3. Simone Weil, writing in Oppression and Liberty (published posthumously in 1955):
“Never has the individual been so completely delivered up to a blind collectivity, and never have men been less capable, not only of subordinating their actions to their thoughts, but even of thinking. Such terms as oppressors and oppressed, the idea of classes—all that sort of thing is near to losing all meaning, so obvious are the impotence and distress of all men in the face of the social machine, which has become a machine for breaking hearts and crushing spirits, a machine for manufacturing irresponsibility, stupidity, corruption, slackness and, above all, dizziness. The reason for this painful state of affairs is perfectly clear. We are living in a world in which nothing is made to man’s measure; there exists a monstrous discrepancy between man’s body, man’s mind and the things which at present time constitute the elements of human existence; everything is in disequilibrium […] This disequilibrium is essentially a matter of quantity. Quantity is changed into quality, as Hegel said, and in particular a mere difference in quantity is sufficient to change what is human in to what is inhuman. From the abstract point of view quantities are immaterial, since you can arbitrarily change the unit of measurement; but from the concrete point of view certain units of measurement are given and have hitherto remained invariable, such as the human body, human life, the year, the day, the average quickness of human thought. Present-day life is not organized on the scale of all these things; it has been transported into an altogether different order of magnitude, as though men were trying to raise it to the level of the forces outside of nature while neglecting to take his own nature into account.”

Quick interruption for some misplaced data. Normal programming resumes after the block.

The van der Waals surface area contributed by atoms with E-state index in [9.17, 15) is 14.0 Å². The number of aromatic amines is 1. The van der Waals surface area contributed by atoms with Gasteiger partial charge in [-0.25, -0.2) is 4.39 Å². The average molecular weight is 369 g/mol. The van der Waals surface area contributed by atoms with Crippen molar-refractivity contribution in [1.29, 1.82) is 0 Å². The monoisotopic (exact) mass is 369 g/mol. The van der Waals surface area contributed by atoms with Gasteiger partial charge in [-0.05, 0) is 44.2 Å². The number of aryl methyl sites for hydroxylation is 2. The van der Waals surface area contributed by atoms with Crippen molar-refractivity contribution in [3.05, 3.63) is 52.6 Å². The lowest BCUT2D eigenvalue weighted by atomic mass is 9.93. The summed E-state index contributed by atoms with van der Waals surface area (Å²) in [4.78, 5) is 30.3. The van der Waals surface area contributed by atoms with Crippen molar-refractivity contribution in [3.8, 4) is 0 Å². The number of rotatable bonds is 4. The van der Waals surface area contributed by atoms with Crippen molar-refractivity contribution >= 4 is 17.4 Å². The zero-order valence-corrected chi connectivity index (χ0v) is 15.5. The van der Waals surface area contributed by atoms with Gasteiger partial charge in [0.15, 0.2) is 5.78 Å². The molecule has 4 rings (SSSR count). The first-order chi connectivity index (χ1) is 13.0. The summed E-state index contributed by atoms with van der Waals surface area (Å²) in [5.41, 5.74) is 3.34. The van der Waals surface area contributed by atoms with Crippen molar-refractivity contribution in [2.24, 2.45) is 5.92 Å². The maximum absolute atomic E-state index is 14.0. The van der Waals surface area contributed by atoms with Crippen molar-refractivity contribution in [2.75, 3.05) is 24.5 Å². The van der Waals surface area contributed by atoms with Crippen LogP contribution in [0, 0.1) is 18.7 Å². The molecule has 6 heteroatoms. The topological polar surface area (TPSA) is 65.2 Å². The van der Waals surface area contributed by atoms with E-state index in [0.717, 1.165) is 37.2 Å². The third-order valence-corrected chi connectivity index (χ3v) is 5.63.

4. Nicholas Carr began his 2008 article with a bit of self-disclosure, which I suspect now sounds pretty familiar to most of us if it didn’t already then. Here’s what he reported:
Over the past few years I’ve had an uncomfortable sense that someone, or something, has been tinkering with my brain, remapping the neural circuitry, reprogramming the memory. My mind isn’t going—so far as I can tell—but it’s changing. I’m not thinking the way I used to think. I can feel it most strongly when I’m reading. Immersing myself in a book or a lengthy article used to be easy. My mind would get caught up in the narrative or the turns of the argument, and I’d spend hours strolling through long stretches of prose. That’s rarely the case anymore. Now my concentration often starts to drift after two or three pages. I get fidgety, lose the thread, begin looking for something else to do. I feel as if I’m always dragging my wayward brain back to the text. The deep reading that used to come naturally has become a struggle.
At the time, it certainly resonated with me, and what may be most worth noting about this today is that Carr, and those who are roughly his contemporaries in age, were in the position of living before and after the rise of the commercial internet and thus had a point of experiential contrast to emerging digital culture."